Lowering Elevated LDL-C Remains a Significant Unmet Need

Cardiovascular disease (CVD), which results in heart attacks, strokes and other cardiovascular events, represents the number one cause of death and disability globally. According to American Heart Association estimates, in the U.S.:

  • CVD accounts for 1 in 3 deaths
  • Someone has a heart attack approximately every 40 seconds
  • CVD expenses, including stroke, in the U.S. were $317 billion in 2012-2013; including the cost of healthcare services, medications and lost productivity. (1)

Elevated LDL-C is a significant risk factor for cardiovascular disease. The CDC (Centers for Disease Control) through NHANES (National Health & Nutrition Examination Survey) estimates that 81 million(2) U.S. adults have elevated levels of LDL-C (also known as hypercholesterolemia). In the U.S., increasing attention has been placed on aggressive LDL-C lowering. This has led to the combination of statins with other treatments to reach LDL-C goals.

Current Treatment Options May Not Be Adequate for All Patients

Statins are the standard of care for patients with hypercholesterolemia today and are effective at lowering LDL-C, with well-documented benefits. However, many patients still need additional lowering despite taking maximally tolerated statin therapy. In addition, there is a significant subset of patients unable to tolerate statins due to adverse events, including: muscle pain or weakness; increased glucose levels; and in rare and extreme cases, muscle breakdown, kidney failure, and death.

  • Approximately 40 million(2) U.S. adults with elevated LDL-C levels are taking a statin.
  • There are 12 – 13 million ASCVD and/or HeFH Patients with elevated LDL-C who are unable to achieve their LDL-C treatment goal, despite taking maximally tolerated statin therapy(3).
  • Published literature suggests that 10% of patients cannot tolerate any statin therapy due to muscle pain or weakness associated with statin use. This corresponds to ~4 million patients in the U.S. who are considered statin intolerant.

Additionally, patients with Atherosclerostic Cardiovascular Disease (ASCVD) or Heterozygous Familial Hypercholesterolemia (HeFH) who require additional LDL-C lowering on top of maximally tolerated statin therapy represent a high-risk patient population with an important unmet medical need. Approximately 12-13 million(3) patients with ASCVD or HeFH in the U.S are currently taking maximally tolerated statin therapy but are unable to achieve their LDL-C treatment goal. They remain at risk for cardiovascular disease and while a number of therapeutic alternatives for patients with ASCVD or HeFH are currently available or in clinical development, we believe that patients, physicians and payers will continue to first seek convenient, once-daily, oral small molecule therapies to combine with maximally tolerated lipid-modifying therapies.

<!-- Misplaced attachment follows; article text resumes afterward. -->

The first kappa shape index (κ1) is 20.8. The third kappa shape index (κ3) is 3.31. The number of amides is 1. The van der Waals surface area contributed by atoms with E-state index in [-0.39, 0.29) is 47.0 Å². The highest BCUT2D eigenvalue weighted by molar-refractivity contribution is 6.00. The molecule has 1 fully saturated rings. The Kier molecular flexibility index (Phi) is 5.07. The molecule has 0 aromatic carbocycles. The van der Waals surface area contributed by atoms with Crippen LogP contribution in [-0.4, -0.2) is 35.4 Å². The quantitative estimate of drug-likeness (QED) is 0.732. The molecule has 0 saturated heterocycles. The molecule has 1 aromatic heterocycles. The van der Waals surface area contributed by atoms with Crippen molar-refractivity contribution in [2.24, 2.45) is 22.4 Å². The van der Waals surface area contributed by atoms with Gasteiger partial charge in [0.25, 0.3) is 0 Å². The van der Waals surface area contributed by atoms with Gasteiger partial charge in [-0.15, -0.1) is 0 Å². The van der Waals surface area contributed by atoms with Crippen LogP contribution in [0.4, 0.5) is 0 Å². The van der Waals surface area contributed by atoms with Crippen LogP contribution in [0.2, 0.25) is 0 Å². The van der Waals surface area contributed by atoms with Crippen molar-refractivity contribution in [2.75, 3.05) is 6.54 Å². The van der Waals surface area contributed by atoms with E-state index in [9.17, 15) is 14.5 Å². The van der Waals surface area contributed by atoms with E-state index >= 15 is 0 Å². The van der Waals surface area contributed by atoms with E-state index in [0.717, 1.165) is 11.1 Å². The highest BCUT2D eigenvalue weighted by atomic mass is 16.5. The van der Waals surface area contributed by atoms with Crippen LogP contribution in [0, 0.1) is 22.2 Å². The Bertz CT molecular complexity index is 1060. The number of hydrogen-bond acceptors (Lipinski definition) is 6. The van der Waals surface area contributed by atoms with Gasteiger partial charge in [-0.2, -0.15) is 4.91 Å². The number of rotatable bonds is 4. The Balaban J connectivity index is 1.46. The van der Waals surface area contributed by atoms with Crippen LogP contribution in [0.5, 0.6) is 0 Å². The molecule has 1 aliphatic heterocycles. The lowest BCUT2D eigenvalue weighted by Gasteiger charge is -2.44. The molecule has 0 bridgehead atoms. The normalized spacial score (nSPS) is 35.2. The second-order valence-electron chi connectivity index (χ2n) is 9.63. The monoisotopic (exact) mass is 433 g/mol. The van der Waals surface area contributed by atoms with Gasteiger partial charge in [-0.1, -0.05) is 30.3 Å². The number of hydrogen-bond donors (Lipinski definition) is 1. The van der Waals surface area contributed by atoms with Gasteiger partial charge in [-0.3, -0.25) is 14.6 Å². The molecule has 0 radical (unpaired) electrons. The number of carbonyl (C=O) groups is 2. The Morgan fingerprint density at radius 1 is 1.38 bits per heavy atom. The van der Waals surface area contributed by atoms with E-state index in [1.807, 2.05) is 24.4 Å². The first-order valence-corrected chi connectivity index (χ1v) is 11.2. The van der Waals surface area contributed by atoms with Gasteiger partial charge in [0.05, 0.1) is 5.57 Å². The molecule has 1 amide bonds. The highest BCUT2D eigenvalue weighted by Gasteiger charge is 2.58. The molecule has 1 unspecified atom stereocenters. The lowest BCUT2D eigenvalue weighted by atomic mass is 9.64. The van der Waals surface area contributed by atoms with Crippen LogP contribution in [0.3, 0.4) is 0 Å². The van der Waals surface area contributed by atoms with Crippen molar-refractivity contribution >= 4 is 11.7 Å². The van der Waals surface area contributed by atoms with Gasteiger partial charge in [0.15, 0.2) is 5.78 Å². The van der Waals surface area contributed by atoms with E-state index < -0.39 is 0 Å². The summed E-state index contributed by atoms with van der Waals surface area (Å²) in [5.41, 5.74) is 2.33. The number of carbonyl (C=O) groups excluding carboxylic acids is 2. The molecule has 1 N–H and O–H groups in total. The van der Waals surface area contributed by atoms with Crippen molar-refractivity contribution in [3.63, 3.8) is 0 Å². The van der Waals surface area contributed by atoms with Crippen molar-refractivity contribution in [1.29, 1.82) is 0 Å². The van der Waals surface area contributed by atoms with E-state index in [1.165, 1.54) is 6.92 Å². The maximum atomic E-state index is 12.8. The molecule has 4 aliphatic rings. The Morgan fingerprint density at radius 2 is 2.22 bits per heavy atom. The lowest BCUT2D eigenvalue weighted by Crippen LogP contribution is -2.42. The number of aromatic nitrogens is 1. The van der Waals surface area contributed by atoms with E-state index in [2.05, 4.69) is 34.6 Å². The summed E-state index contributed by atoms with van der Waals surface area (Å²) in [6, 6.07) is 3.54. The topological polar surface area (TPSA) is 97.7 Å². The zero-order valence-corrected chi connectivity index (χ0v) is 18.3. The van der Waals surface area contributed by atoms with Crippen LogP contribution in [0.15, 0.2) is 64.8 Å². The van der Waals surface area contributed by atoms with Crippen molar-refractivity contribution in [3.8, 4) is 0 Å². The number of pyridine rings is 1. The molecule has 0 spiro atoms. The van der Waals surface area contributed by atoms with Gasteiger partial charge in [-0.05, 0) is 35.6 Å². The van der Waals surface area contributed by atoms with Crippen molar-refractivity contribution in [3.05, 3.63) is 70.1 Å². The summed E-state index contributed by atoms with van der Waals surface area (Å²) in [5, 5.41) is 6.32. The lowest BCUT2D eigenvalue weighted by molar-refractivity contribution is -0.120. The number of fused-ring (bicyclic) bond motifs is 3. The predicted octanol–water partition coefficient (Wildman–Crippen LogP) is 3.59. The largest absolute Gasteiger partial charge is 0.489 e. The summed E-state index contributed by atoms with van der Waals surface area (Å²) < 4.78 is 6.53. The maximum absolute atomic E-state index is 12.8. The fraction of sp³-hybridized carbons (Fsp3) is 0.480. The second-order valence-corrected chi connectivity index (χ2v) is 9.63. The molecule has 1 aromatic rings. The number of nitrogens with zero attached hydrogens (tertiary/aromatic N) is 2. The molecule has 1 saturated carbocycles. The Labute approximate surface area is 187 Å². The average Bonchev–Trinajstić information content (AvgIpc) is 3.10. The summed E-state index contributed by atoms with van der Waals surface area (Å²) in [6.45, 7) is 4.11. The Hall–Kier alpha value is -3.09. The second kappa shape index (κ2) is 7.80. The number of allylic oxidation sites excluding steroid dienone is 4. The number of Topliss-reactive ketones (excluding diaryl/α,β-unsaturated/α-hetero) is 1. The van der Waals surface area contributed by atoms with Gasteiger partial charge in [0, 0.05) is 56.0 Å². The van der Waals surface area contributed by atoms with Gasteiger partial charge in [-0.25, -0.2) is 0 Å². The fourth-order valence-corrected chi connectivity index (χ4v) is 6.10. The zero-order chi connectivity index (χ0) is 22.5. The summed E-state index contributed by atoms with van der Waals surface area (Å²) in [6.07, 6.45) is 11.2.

Pursuing Complementary Non-Statin LDL-C Lowering Therapies for Statin Intolerant and Residual Risk Patients

Esperion is initially pursuing the clinical development of bempedoic acid for patients with ASCVD and/or HeFH with elevated LDL-C who are not adequately treated with current lipid-modifying therapies.

Additionally, Esperion is developing the bempedoic acid / ezetimibe combination pill as a highly effective oral, once-daily, non-statin LDL-C lowering therapy for patients with hypercholesterolemia who are not adequately treated with current lipid-modifying therapies, including those patients considered statin intolerant.

References

(1) Mozaffarian D, Benjamin EJ, Go AS, Arnett DK, Blaha MJ, Cushman M, Das SR, de Ferranti S, Després J-P, Fullerton HJ, Howard VJ, Huffman MD, Isasi CR, Jiménez MC, Judd SE, Kissela BM, Lichtman JH, Lisabeth LD, Liu S, Mackey RH, Magid DJ, McGuire DK, Mohler ER III, Moy CS, Muntner P, Mussolino ME, Nasir K, Neumar RW, Nichol G, Palaniappan L, Pandey DK, Reeves MJ, Rodriguez CJ, Rosamond W, Sorlie PD, Stein J, Towfighi A, Turan TN, Virani SS, Woo D, Yeh RW, Turner MB; on behalf of the American Heart Association Statistics Committee and Stroke Statistics Subcommittee. Heart disease and stroke statistics—2016 update: a report from the American Heart Association. Circulation. 2016;133:000-000.

(2) Glickman M. 2018 Investor and Analyst Day. The Opportunity, the Providers, and the Patients. July 2018. http://investor.esperion.com/static-files/978fb8ef-869c-4ee2-b54c-6ae7ec2bc59a

(3) Esperion analysis, NHANES 2018.